Juicing & Cancer
Juicing is a great way to add more servings of vegetables and fruit to an already-healthy diet. Juicing should not be used to meet basic nutrition needs. This is true for people who are feeling well, are able to chew and digest their food normally, and aren't losing weight without trying.
If you are in active treatment, are having chewing, swallowing, or digestive problems, or are struggling with excess weight loss due to cancer and its treatment, juicing may be a good option for getting valuable nutrients into your body. You also may want to consider blenderizing your fruits and vegetables to make healthy "smoothies. Talk to a registered dietitian about how to do this in a way that will ensure you meet all of your calorie and protein needs, and are staying safe if you have swallowing difficulties
If you're currently eating five or more servings of colorful vegetables and fruit per day, then juicing to boost intake of these foods further can be a healthy option. For reference: A serving ranges from one-half to one cup of chopped vegetables or fruit.
Your first five servings of vegetables and fruit should come from whole foods, not juice, so if you’re not meeting this five-a-day goal already, do this first. Once you establish – and stick to – a habit of having five servings of vegetables and fruit per day, you can add in juicing.
Nutrition consultation is available with our oncology dietitian Faron Moreno, RD, CSO. For appointments call 209-526-4500 ext. 89080, or email MorenoF1@Sutterhealth.org to request a nutrition consultation.
Follow a few tips, and you can make the most of juicing:
- Focus on vegetables. For the healthiest juices, include more vegetables than fruit. Include one fruit to sweeten up your mixture, but make the other ingredients vegetables—they have fewer calories, so make for a healthier drink over all. For example, juice one carrot, a chunk of cucumber, a small beet, a piece of ginger, and a small apple.
- Drink what you’d eat. Juice packs a lot of nutrition—and calories—in a smaller volume than whole food. For example, you need four to six large carrots to yield eight ounces of carrot juice. Most people wouldn’t eat this many carrots in a sitting. Stick to juicing small quantities to avoid excess calories, which can contribute to weight gain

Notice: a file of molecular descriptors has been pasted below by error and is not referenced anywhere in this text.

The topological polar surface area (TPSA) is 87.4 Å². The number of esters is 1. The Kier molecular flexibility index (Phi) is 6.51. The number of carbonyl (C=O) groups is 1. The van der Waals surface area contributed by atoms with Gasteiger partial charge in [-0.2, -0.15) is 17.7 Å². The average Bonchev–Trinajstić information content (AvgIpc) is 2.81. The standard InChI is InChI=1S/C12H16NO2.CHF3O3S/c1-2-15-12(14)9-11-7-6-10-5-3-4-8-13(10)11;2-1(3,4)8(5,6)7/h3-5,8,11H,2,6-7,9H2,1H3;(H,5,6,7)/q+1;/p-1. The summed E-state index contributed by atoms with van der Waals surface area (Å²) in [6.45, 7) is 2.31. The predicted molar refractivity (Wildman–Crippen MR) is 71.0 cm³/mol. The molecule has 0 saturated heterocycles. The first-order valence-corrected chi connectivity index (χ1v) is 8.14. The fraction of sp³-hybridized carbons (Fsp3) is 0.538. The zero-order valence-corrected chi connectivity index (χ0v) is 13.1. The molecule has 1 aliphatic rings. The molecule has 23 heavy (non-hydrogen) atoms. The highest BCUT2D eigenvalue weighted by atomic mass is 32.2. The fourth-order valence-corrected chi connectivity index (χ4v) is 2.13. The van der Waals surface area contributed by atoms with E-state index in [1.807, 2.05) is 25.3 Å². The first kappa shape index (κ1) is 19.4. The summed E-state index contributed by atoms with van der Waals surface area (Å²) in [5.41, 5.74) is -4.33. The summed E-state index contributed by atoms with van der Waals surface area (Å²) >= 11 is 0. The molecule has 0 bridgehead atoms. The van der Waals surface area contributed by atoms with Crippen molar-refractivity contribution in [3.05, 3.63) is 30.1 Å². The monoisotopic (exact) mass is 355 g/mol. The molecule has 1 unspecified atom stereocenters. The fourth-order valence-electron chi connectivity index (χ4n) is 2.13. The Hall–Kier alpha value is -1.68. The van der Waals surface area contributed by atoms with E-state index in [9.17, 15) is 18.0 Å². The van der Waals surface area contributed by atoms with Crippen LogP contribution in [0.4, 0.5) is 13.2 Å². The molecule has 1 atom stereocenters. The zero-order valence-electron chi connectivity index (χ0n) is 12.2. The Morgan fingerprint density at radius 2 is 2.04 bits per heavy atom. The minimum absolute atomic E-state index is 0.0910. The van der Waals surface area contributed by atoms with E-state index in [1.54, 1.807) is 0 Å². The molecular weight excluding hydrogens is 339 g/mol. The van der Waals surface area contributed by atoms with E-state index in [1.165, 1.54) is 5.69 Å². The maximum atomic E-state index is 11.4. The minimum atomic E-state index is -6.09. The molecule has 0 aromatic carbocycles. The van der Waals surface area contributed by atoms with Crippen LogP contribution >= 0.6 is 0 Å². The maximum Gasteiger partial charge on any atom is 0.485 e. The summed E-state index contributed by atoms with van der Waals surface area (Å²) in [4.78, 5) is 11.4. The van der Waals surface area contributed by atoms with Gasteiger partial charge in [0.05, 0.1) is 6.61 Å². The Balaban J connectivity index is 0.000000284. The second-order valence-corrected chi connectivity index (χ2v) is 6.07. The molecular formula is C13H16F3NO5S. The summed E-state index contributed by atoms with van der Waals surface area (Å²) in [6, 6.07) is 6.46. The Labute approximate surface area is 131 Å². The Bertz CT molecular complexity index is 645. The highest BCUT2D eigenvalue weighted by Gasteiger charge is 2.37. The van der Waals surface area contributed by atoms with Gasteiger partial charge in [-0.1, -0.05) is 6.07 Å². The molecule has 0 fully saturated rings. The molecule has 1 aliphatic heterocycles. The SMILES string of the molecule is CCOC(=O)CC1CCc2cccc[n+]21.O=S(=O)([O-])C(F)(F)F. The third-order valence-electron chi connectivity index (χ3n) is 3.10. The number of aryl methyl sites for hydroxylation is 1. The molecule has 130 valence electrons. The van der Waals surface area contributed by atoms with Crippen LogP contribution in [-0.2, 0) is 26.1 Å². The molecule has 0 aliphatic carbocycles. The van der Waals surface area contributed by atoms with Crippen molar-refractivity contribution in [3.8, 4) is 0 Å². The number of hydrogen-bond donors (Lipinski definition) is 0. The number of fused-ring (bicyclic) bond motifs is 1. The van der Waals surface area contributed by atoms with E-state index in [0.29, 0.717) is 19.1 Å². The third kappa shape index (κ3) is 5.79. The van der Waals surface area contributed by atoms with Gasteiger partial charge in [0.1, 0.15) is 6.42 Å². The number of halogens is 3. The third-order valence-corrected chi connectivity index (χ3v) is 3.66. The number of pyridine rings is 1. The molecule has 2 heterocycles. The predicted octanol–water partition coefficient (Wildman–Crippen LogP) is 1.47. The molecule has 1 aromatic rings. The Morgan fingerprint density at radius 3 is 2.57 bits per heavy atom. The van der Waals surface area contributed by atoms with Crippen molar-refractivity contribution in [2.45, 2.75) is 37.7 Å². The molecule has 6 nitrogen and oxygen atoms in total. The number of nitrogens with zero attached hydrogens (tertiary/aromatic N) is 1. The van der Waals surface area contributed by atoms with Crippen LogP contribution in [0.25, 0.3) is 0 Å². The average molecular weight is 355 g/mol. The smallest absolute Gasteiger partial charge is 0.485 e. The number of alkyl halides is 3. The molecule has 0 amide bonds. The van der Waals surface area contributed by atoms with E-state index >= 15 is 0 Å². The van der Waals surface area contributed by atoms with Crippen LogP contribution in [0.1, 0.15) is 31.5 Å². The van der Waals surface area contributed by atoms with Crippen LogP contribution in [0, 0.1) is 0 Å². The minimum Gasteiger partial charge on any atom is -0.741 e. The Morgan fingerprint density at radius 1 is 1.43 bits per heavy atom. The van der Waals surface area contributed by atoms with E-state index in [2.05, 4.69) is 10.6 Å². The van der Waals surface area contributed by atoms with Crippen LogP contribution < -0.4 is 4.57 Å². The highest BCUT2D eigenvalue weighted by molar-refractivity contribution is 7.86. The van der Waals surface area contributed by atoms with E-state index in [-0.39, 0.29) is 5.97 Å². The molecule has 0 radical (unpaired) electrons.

- Go Pro(tein). Have your juice with a serving of protein, and a little bit of fat. Protein balances out the carbohydrates in the juice, and fat helps your body absorb fat-soluble nutrients from the juice. For example, if you juice first thing in the morning, enjoy it with Greek yogurt with some nuts and seeds sprinkled on top. Or have your juice with scrambled or hard-boiled eggs.
- Embrace variety. Get creative with your juicing to avoid overdoing it on just a few specific nutrients. By mixing it up, you get the greatest variety of nutrients possible. You can even juice items you might throw away, such as broccoli stems.
- Count crucifers. Cruciferous vegetables include broccoli, kale, chard, bok choy, kohlrabi, Brussels sprouts, cauliflower, watercress, collard and mustard greens, turnips, radish, daikon root, and arugula. These foods have terrific detoxifying properties, but they can be bad for health if eaten in excess. Having a serving of whole cruciferous vegetables per day is associated with decreased risk of several types of cancer. However, eating multiple servings of cruciferous vegetables per day can cause thyroid problems. Do not juice and drink multiple servings of these foods daily.
- Embrace variety, again! In the same way that you get different nutrients from different foods, you absorb different nutrients from the same food, when it is prepared differently. What you absorb from a cooked carrot is different from what you absorb from a raw carrot, which is different from the nutrients you absorb from carrot juice. Don’t rely on juicing for all of your servings of any one particular food, or you miss out on vital nutrition.
- Remember, food first. Once you are meeting the five-a-day whole vegetable and fruit goal, try juicing to add extra oomph to your healthy diet
Submitted by Suzanne Dixon, MPH, MS, RD, on behalf of ON DPG